Plus, "I love the fire he plays with," says Spani, the daughter of former Kansas State and Kansas City Chiefs linebacker Gary Spani. "It reminds me a lot of my dad when he played football. I think his spirit is contagious, and it spreads throughout the entire team as well as the fans. The way he leads his team is something I aspire to do here."
When he was a freshman and a backup to Chris Leak on the Florida team that won the 2006 national championship, Tebow commonly saw the field in short-yardage and goal-line situations, running for eight touchdowns and throwing for five more. By the time the Gators won it all again in 2008, Tebow was their centerpiece.
With a 66% completion rate, 84 TD passes and 15 interceptions in 53 career games, the left-hander is on pace to be the highest-rated passer in major-college history - his mathematical efficiency rating of 170.4 now bettering the record 168.9 set by Boise State's Ryan Dinwiddie from 2000 to 2003. Tebow also has piled up more total yardage (11,389) and been responsible for more touchdowns (140 passing and rushing) than any other player in SEC history.
Even if he doesn't join Griffin as the only two-time Heisman winner, he's a decent bet to finish among the top three vote-getters for the third consecutive year. Only three players have done that, and they're icons: Army's Davis in the mid-1940s, Southern Methodist halfback Doak Walker in the late 1940s and Herschel Walker in the early 1980s.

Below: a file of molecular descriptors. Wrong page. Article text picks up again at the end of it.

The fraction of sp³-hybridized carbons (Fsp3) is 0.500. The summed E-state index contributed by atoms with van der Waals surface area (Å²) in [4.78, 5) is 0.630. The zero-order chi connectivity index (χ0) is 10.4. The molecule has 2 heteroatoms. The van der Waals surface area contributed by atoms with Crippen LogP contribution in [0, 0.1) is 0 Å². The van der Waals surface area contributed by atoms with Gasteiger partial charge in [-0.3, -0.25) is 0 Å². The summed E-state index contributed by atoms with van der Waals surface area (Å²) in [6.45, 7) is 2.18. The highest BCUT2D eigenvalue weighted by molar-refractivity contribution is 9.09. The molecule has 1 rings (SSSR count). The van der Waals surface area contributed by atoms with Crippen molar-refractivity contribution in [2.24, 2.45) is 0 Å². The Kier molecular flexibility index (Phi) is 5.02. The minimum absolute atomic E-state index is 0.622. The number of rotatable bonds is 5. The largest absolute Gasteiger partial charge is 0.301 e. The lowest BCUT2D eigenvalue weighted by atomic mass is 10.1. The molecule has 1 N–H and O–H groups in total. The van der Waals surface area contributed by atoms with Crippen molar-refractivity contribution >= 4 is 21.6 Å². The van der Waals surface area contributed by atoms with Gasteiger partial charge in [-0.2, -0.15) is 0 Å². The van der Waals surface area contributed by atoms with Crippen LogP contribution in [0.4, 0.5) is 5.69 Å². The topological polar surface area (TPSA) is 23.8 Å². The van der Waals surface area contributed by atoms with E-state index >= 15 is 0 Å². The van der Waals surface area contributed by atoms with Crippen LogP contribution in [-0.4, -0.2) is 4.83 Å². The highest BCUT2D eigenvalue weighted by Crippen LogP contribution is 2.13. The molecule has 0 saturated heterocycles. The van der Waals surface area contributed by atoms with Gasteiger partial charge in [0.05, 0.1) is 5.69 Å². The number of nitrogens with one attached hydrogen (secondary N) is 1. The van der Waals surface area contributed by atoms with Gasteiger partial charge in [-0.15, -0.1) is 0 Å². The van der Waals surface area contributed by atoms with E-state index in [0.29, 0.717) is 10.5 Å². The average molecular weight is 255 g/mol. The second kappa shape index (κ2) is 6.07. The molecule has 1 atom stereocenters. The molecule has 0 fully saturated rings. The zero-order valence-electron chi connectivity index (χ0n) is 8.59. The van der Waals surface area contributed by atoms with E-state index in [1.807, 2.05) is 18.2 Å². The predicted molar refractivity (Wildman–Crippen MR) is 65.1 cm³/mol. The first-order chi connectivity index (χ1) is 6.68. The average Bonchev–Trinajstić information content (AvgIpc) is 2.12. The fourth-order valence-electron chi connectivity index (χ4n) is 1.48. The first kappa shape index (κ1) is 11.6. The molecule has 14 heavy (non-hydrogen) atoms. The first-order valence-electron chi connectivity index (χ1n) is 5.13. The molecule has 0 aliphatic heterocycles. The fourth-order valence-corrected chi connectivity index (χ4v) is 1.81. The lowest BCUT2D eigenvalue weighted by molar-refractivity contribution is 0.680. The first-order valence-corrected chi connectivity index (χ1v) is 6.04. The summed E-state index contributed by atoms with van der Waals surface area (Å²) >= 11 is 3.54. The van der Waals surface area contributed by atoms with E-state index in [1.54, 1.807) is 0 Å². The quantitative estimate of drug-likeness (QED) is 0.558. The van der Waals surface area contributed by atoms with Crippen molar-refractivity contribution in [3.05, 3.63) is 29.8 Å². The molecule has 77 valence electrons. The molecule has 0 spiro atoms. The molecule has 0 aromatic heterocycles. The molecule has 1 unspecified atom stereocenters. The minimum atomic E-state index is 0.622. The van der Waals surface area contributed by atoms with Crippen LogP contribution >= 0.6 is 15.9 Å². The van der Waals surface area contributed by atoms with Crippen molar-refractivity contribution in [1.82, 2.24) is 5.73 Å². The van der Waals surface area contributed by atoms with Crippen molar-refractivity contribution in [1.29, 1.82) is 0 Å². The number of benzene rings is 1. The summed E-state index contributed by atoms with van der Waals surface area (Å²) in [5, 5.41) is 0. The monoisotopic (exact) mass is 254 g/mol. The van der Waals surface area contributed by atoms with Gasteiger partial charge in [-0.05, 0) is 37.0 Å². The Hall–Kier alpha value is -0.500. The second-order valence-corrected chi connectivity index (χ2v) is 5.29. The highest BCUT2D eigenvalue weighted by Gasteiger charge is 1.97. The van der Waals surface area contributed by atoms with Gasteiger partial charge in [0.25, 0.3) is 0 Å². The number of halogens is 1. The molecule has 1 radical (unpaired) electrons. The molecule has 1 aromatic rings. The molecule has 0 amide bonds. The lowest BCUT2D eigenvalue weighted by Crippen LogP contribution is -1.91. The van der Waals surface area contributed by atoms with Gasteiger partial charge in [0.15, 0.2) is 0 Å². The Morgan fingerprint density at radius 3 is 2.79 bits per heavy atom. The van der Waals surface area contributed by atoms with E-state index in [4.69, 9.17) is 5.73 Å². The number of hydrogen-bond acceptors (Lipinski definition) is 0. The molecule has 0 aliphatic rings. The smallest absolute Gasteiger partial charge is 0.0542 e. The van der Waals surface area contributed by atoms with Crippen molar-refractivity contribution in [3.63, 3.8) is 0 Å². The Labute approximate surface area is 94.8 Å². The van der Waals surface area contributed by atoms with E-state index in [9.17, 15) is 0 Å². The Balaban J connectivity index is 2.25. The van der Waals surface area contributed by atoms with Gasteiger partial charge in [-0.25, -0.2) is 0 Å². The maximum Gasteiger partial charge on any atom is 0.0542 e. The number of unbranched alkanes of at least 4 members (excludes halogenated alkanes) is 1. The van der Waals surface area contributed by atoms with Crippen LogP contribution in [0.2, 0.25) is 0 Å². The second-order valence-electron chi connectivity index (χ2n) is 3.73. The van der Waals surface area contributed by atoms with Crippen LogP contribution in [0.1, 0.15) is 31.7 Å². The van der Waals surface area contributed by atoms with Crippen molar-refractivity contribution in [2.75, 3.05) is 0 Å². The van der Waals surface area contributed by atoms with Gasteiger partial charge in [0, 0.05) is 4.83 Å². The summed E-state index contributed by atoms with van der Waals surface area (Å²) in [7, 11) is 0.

What about the NFL?
Looming, though, is a great debate: Is Tebow built for the NFL?
Evaluators love his size, athleticism, arm strength and off-the-chart intangibles, but they fret about his slow passing delivery and imperfect footwork. There are suggestions he'd make a better H-back, a power-running cross between a fullback and tight end.
ESPN analyst Todd McShay rates him as a second-round pick in the NFL's April draft. But in a nod to Tebow's appeal, he says, "It will not be a surprise if a team takes a chance on him in the first."
Tebow makes it clear he wants to play in the NFL. That's partly the competitor speaking and partly the bigger-picture guy. For him, sports and stardom are vehicles.
"In terms of what he has accomplished and the character he's shown and the things he's done to make the world a better place and live up to his values, it's very impressive," says basketball's Bradley, now 66, whose post-playing career took him to the U.S. Senate.
"Like (with) everybody, the real question is going to be: So what does he do next? I assume the answer is he turns pro. What does he do then? Will he change in five or 10 years? Will he be satisfied being a role model for the rest of his life? . . . You have to figure out how you get from being a role model to the larger world, where you would have a bigger impact."
Tebow's too-good-to-be-true sheen has worn thin on some, who complain of "Tebow fatigue." It might have been reflected in last year's Heisman balloting, when he captured the most first-place votes but carried just one of six voting regions and finished third behind Oklahoma's Sam Bradford and Texas' Colt McCoy.
But the eye-rolling has remained minimal.
As the once-impeccable image of the planet's most popular athlete, Tiger Woods, takes on some tarnish, Tebow has stayed beyond reproach. "If you purport to be something or you stand for something, you'd better make sure you're living up to the message," says Staubach, now 67 and 4 1/2 decades removed from being the Tebow of his time. "I think with Tim, that's just who he is."